High-Tech Look at the New York City’s Black History





Stories about Downing’s [Oyster House] — and many other locales and people significant to black history in New York City — have rarely been classroom staples for schoolchildren. But these sagas, presented in text, historical images and interactive maps, are the focus of a new Web site officially unveiled on Wednesday with an acronym, MAAP, that stands for “Mapping the African American Past.”

The Web site, presented by Columbia University at http://www.maap.columbia.edu, uses video, audio and maps and images to showcase 52 historic sites and people in the city, ranging from the familiar (the African Burial Ground in Lower Manhattan) to the rarely acknowledged, including the Oyster House and the Colored Orphan Asylum.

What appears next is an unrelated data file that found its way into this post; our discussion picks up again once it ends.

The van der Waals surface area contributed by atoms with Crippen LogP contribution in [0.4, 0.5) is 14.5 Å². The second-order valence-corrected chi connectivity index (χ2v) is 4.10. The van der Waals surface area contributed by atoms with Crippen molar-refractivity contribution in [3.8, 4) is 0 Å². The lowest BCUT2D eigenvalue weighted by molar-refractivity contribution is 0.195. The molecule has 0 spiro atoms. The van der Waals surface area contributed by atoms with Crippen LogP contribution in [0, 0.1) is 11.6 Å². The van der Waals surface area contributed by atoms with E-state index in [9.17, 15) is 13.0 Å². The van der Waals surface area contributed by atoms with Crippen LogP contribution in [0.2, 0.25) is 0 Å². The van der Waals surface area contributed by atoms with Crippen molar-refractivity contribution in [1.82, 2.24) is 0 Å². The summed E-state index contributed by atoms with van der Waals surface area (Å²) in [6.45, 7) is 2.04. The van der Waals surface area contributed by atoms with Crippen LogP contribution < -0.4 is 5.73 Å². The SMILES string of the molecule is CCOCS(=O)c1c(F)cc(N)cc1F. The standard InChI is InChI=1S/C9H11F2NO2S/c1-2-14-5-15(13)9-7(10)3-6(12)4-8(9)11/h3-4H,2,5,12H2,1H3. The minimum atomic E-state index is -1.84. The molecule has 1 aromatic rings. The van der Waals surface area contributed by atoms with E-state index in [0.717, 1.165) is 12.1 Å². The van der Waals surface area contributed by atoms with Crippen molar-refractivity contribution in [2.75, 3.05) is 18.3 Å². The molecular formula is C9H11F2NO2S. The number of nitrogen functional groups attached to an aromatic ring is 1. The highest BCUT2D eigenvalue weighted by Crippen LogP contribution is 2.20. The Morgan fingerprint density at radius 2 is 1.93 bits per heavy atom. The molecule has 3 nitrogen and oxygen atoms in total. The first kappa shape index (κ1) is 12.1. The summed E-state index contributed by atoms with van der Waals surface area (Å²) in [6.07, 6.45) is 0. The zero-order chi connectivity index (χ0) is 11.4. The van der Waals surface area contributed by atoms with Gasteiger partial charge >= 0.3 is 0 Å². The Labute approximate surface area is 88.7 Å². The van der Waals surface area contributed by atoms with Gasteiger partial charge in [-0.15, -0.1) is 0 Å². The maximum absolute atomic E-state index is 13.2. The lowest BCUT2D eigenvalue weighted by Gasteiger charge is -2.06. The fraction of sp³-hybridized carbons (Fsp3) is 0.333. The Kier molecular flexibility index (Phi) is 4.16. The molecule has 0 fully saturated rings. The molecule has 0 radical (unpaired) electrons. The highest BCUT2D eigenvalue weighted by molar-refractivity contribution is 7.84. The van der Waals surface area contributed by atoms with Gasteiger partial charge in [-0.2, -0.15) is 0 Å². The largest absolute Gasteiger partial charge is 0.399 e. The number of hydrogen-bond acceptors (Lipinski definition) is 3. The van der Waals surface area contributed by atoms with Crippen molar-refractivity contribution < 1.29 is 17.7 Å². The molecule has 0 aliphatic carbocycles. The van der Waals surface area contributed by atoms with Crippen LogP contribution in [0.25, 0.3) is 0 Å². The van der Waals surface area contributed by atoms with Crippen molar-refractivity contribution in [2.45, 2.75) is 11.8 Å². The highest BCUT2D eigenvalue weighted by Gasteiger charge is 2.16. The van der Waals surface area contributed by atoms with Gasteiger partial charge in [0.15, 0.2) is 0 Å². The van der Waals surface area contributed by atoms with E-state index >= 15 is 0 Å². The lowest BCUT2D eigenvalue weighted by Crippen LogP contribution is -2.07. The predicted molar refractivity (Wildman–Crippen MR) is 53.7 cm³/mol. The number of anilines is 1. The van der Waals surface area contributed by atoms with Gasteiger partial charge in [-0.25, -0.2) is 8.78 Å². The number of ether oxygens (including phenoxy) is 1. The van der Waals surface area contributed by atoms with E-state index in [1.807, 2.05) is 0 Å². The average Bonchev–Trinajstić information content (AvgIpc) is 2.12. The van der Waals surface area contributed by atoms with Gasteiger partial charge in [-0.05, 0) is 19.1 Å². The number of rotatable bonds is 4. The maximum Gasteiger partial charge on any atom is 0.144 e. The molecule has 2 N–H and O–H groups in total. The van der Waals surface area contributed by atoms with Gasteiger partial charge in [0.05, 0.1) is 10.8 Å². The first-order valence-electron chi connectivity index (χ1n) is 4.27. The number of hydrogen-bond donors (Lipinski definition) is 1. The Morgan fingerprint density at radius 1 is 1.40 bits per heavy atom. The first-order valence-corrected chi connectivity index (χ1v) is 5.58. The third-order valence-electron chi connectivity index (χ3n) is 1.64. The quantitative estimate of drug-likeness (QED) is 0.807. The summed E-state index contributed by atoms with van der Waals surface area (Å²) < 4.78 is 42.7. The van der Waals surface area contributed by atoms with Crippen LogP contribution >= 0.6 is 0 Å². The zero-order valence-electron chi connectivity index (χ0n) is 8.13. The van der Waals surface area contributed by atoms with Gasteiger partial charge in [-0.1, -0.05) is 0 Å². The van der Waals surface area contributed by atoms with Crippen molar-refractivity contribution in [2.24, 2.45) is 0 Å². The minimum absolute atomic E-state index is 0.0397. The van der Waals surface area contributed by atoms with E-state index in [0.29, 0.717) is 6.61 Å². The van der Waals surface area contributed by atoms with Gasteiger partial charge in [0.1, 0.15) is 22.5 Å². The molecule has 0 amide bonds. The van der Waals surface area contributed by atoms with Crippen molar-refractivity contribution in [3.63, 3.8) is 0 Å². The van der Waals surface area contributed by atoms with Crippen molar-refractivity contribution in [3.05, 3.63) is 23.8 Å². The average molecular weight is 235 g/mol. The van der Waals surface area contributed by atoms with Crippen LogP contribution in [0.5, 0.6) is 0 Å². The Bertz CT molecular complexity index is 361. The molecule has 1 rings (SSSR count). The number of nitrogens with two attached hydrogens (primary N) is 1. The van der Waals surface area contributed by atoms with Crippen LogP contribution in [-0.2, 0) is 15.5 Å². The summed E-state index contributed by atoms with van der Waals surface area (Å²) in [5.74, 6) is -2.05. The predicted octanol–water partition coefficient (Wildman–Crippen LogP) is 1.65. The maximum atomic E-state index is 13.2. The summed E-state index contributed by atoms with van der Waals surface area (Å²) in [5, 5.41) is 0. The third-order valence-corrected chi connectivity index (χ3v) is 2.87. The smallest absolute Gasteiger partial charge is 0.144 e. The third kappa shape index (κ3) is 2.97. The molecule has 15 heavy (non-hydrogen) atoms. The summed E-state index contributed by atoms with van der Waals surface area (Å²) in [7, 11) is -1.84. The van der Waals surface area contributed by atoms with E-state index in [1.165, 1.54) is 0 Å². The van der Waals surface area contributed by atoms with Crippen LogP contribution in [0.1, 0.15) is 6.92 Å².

“It gives students an opportunity for detailed study in a way that would never be possible in traditional textbooks,” said Frank A. Moretti, a professor of communications at Teachers College and the Columbia University Graduate School of Journalism.


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